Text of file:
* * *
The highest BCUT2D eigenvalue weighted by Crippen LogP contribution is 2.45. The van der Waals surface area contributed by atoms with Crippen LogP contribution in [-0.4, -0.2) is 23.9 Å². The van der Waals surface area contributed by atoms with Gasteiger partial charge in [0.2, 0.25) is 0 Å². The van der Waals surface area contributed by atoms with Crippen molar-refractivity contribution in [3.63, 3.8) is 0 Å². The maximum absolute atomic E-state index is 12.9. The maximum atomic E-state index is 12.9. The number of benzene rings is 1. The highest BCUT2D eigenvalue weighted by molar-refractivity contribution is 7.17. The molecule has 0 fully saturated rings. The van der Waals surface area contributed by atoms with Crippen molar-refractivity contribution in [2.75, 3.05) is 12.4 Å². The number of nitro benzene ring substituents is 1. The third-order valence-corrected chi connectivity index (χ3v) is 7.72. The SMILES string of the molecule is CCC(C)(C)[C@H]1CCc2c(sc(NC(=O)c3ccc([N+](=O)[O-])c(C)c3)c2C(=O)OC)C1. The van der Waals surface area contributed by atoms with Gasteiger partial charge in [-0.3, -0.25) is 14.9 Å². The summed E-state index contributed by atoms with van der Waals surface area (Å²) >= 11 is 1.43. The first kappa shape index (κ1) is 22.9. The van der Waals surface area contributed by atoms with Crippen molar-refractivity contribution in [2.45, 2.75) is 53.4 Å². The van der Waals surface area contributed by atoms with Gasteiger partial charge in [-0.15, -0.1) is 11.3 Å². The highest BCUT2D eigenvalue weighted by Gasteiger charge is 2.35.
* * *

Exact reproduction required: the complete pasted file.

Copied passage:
The highest BCUT2D eigenvalue weighted by Crippen LogP contribution is 2.45. The van der Waals surface area contributed by atoms with Crippen LogP contribution in [-0.4, -0.2) is 23.9 Å². The van der Waals surface area contributed by atoms with Gasteiger partial charge in [0.2, 0.25) is 0 Å². The van der Waals surface area contributed by atoms with Crippen molar-refractivity contribution in [3.63, 3.8) is 0 Å². The maximum absolute atomic E-state index is 12.9. The maximum atomic E-state index is 12.9. The number of benzene rings is 1. The highest BCUT2D eigenvalue weighted by molar-refractivity contribution is 7.17. The molecule has 0 fully saturated rings. The van der Waals surface area contributed by atoms with Crippen molar-refractivity contribution in [2.75, 3.05) is 12.4 Å². The number of nitro benzene ring substituents is 1. The third-order valence-corrected chi connectivity index (χ3v) is 7.72. The SMILES string of the molecule is CCC(C)(C)[C@H]1CCc2c(sc(NC(=O)c3ccc([N+](=O)[O-])c(C)c3)c2C(=O)OC)C1. The van der Waals surface area contributed by atoms with Gasteiger partial charge in [-0.3, -0.25) is 14.9 Å². The summed E-state index contributed by atoms with van der Waals surface area (Å²) >= 11 is 1.43. The first kappa shape index (κ1) is 22.9. The van der Waals surface area contributed by atoms with Crippen molar-refractivity contribution in [2.45, 2.75) is 53.4 Å². The van der Waals surface area contributed by atoms with Gasteiger partial charge in [-0.15, -0.1) is 11.3 Å². The highest BCUT2D eigenvalue weighted by Gasteiger charge is 2.35.